What secrets lie beneath the deep blue sea? Underworld takes you on a remarkable journey to the bottom of the ocean in a thrilling hunt for ancient ruins that have never been found—until now.
In this explosive new work of archaeological detection, bestselling author and renowned explorer Graham Hancock embarks on a captivating underwater voyage to find the ruins of a mythical lost civilization hidden for thousands of years beneath the world’s oceans. Guided by cutting-edge science, innovative computer-mapping techniques, and the latest archaeological scholarship, Hancock examines the mystery at the end of the last Ice Age and delivers astonishing revelations that challenge our long-held views about the existence of a sunken universe built on the ocean floor.
Filled with exhilarating accounts of his own participation in dives off the coast of Japan, as well as in the Mediterranean, the Atlantic, and the Arabian Sea, we watch as Hancock discovers underwater ruins exactly where the ancient myths say they should be—submerged kingdoms that archaeologists never thought existed. You will be captivated by Underworld, a provocative book that is both a compelling piece of hard evidence for a fascinating forgotten episode in human history and a completely new explanation for the origins of civilization as we know it.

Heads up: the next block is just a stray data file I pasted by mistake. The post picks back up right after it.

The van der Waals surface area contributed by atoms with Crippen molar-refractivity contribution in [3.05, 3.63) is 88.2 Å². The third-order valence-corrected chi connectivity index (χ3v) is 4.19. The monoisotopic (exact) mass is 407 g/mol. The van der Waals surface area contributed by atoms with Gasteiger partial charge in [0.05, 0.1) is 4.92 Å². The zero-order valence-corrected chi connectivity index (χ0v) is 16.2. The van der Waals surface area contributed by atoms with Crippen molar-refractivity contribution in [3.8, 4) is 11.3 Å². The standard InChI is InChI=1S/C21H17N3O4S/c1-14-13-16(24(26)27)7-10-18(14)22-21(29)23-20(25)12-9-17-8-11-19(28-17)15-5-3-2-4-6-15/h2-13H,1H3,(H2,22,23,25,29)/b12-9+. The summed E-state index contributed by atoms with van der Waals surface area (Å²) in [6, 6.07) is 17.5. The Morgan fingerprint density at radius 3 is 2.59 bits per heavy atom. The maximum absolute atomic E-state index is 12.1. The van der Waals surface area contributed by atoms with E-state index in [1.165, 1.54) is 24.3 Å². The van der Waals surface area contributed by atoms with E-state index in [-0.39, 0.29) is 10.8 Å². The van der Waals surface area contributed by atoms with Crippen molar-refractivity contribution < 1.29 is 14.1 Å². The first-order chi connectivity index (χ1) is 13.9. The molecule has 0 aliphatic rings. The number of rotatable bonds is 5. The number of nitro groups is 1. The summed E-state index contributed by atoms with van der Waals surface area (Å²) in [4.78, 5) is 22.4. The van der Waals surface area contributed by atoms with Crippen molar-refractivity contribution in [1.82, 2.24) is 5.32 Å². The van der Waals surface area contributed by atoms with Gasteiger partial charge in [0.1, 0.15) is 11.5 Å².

About the Author
Graham Hancock is the author of a number of bestselling investigations of historical mysteries. These include The Sign and the Seal, The Message of the Sphinx, Fingerprints of the Gods, Heaven’s Mirror, and The Mars Mystery. His books have been translated into twenty languages and have sold more than four million copies around the world. He lives in Devon, England.
“Graham Hancock is no stranger to controversy. The former journalist, whose books have sold five million copies in the past 10 years, has repeatedly dared to challenge scientific shibboleth, taking a run at entrenched thinking in archeology, geology and astronomy.” -- The Globe and Mail
“Hancock wonderfully introduces the general reader to Indian and Japanese subcultures . . . an entertaining writer and an interesting cultural journalist.” -- Publishers Weekly